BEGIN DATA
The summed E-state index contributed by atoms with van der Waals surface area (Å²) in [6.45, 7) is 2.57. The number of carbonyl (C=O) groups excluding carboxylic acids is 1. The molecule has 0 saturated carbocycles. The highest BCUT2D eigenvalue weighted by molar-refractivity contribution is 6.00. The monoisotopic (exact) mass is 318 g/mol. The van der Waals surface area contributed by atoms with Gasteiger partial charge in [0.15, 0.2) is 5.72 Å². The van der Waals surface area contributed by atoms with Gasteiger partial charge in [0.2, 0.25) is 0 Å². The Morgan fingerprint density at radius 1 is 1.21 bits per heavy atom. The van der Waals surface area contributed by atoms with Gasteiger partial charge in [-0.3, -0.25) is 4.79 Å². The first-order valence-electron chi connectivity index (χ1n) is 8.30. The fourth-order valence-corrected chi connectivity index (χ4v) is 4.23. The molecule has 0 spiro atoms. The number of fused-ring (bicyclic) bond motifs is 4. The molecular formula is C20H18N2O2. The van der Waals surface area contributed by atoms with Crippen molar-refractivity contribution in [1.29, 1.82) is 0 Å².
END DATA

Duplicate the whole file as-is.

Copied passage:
The summed E-state index contributed by atoms with van der Waals surface area (Å²) in [6.45, 7) is 2.57. The number of carbonyl (C=O) groups excluding carboxylic acids is 1. The molecule has 0 saturated carbocycles. The highest BCUT2D eigenvalue weighted by molar-refractivity contribution is 6.00. The monoisotopic (exact) mass is 318 g/mol. The van der Waals surface area contributed by atoms with Gasteiger partial charge in [0.15, 0.2) is 5.72 Å². The van der Waals surface area contributed by atoms with Gasteiger partial charge in [0.2, 0.25) is 0 Å². The Morgan fingerprint density at radius 1 is 1.21 bits per heavy atom. The van der Waals surface area contributed by atoms with Gasteiger partial charge in [-0.3, -0.25) is 4.79 Å². The first-order valence-electron chi connectivity index (χ1n) is 8.30. The fourth-order valence-corrected chi connectivity index (χ4v) is 4.23. The molecule has 0 spiro atoms. The number of fused-ring (bicyclic) bond motifs is 4. The molecular formula is C20H18N2O2. The van der Waals surface area contributed by atoms with Crippen molar-refractivity contribution in [1.29, 1.82) is 0 Å².